Role of religion declining
Despite the many reassurances we hear from religious leaders that their religions are in resurgence, statistics are giving us a completely different picture. Census data taken from nine countries suggests that religion will eventually become extinct there.
This is definitely a bold assertion that will not bode well with some religious people. However, this claim is backed up by research. It was the result of a study published online through Cornell University Library and presented at the American Physical Society meeting which looked at census data as old as 100 years in these nine countries: Australia, Austria, Canada, the Czech Republic, Finland, Ireland, the Netherlands, New Zealand and Switzerland.
The team studying the census data used a mathematical approach that analyzed the data. The approach is known as nonlinear dynamics which attempts to explain a wide range of physical phenomena in which a number of factors play a part. It is based on earlier research by Northwestern University’s Daniel Abrams who developed a model to explain the decline of lesser-spoken world languages.
The idea is that social groups that have more members are going to be more attractive to join based on their status and utility. For example, greater utility or status can be found in being an English speaker rather than being a speaker of a dying language. Similarly, there is also some kind of status or utility involved in whether you are a member of a religion or not. The trend in a large number of secular democracies is towards more and more people identifying themselves as non-religious or non-affiliated with religion.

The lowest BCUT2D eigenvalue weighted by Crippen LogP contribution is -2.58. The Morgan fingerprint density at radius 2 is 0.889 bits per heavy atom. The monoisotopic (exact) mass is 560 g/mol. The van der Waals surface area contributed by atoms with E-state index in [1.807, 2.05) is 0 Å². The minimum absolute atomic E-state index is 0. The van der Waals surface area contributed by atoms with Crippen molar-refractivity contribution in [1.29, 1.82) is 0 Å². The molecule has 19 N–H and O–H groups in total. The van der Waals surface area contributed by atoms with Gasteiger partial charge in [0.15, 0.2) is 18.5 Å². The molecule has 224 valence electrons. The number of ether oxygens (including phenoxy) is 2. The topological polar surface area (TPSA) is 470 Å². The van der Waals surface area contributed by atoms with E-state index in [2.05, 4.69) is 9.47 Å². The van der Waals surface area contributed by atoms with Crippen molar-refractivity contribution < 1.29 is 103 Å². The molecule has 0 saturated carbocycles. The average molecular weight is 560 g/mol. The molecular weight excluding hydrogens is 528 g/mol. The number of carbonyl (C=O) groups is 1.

But, let’s not get ahead of ourselves here though. There are limitations to every mathematical model and this one is not without its flaws. The network structure used in this model supposes that each person is influenced equally by all other people in society. Obviously, this is not the case. And there is certainly more to membership to a religion than status or utility. However, the way that this fairly simple model captures the data suggests that there is a good chance that it is right about the decline of religion in the countries studied.
There is of course also something to be said about the countries themselves. It is plainly obvious that these are some of the most prosperous countries in the world–ranking very high on the Human Development Index. I don’t think this is a coincidence at all. In places where people are free and thriving, there is less need to look to religion for help. So it may seem that utility is a major factor. Of course things are going to be different from person to person, but a lot of those differences may average out.
Even if you think that this study may have gone a little too far beyond its data points, there is no questioning the trend. In the Netherlands the number of people who claimed no affiliation with any religion was 40 per cent and the highest was in the Czech Republic, where the number was 60 per cent. These are real numbers that are only going to grow.